Mr. Buchanan to Mr. Hay.

No 710.]

Sir: It gives me pleasure to inclose herewith a copy and translation of the general treaty of arbitration which has recently been signed here between this Government and that of Uruguay.

I am sure it will be read with great interest by you, as it undoubtedly reflects in a highly complimentary and commendable manner not only the good will and feeling of confidence which exists between the two neighboring Republics, which have thus been the first among their sister Republics to the south of our own to adopt by treaty the principle of arbitration in a wide and rational sense, but, as well, great credit upon the two Governments.

Since the signing of this treaty I have been spoken to several times by public men here with regard to their wish that they might see the same kind of a treaty signed with our Government. Yesterday his excellency President Roca said to me that he heartily hoped such a treaty might be concluded between his Government and our own; that such an act would have a far greater moral weight and be of wider good throughout South America than we possibly imagined; that he hoped that I would not fail while at Washington on leave to express to you and the President his view in that regard and the pleasure it would give him to see such a treaty signed between our Government and that of his country.

I replied that I would not only most gladly do as he wished, but that I felt certain the sentiments he had expressed would find a cordial welcome on the part of the President. In so stating, I feel sure I was [Page 9] properly interpreting what would have been your instructions had you known of the subject.

I shall, in compliance with President Roca’s wish, do myself the honor when in Washington in August to verbally express to you the reasons he gave me for wishing to make such a treaty with us and his hope that we might decide to do so.

I have, etc.,

William I. Buchanan.
[Inclosure.—Translation from La Nacion, June 11, 1899.]

General treaty of arbitration, signed at Buenos Ayres June 8, 1899, between the Argentine and Uruguayan Governments.

The Governments of the Argentine Republic and of the Oriental Republic of Uruguay, animated by a common desire to solve by friendly means whatever question that may arise between them, have agreed to celebrate a general treaty of arbitration, for which purpose they name as their plenipotentiaries, to wit:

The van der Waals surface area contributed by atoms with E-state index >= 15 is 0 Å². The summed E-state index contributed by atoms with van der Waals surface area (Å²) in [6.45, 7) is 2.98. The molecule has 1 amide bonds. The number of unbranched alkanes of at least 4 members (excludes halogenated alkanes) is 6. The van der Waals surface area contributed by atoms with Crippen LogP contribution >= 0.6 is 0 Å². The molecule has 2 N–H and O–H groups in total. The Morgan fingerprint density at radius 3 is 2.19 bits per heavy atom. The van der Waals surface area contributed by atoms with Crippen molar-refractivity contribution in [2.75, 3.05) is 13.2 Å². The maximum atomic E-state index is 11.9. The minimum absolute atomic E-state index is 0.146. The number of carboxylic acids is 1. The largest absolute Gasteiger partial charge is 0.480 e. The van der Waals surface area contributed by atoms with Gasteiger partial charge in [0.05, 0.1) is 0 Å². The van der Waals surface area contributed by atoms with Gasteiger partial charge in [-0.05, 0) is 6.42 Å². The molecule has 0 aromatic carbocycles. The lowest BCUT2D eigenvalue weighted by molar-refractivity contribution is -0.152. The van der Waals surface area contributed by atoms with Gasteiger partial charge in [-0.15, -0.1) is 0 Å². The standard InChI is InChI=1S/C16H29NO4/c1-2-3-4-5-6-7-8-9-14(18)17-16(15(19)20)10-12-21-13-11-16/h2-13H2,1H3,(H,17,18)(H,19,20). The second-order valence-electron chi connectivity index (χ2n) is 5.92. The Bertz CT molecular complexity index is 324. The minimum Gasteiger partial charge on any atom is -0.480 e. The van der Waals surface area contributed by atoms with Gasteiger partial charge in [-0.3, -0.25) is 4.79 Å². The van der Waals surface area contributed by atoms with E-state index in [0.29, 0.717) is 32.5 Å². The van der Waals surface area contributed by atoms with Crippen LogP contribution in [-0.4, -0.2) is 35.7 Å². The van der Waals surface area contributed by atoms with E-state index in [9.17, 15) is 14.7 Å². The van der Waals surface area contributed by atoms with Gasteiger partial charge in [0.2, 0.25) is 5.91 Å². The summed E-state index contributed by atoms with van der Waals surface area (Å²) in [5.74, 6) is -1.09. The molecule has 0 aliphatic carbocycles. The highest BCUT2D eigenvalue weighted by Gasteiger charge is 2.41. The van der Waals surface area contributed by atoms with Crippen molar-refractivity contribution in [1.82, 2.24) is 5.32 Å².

His excellency the President of the Argentine Republic; his minister, secretary of the department of foreign relations and worship, Dr. Amancio Alcorta; and his excellency the President of the Oriental Republic of Uruguay; his envoy extraordinary and minister plenipotentiary in the Argentine Republic, Dr. Gonzalo Ramirez, who, having communicated to each other their full powers, found to be in due and good form, have agreed on the following articles:

Article 1. The high contracting parties obligate themselves to submit to an Arbitral decision all controversies of whatever kind which for any cause may arise between them, when they do not affect the principles of the constitution of one or other country, and when they can not be solved by means of direct negotiations.

Art. 2. Questions which have been the objects of definite arrangements between the parties can not be renewed by virtue of this treaty. In such cases arbitration will be exclusively limited to the questions which may arise upon the validity, interpretation, and compliance with said arrangements.

Art. 3. In each case arising a tribunal of arbitration will be created, which shall resolve the existing controversy. If no agreement can be reached to the constitution of the tribunal, it shall be composed of three judges. Each State shall name an arbitrator, and these shall designate the third. If they cannot agree upon this designation, it shall be made by the head of a third State, who will be indicated by the arbitrators named by the parties. If no agreement can be reached concerning this last nomination, the President of the French Republic shall be asked to make the designation. The arbitrator thus designated shall by right be present of the tribunal.

No person can be named third arbitrator who in such character shall have previously rendered a decision in an arbitral case under the terms of this treaty.

Art. 4. None of the arbitrators can be a citizen of the contracting States nor domiciled in their territory. Neither can they have an interest in the questions which may be the object of arbitration.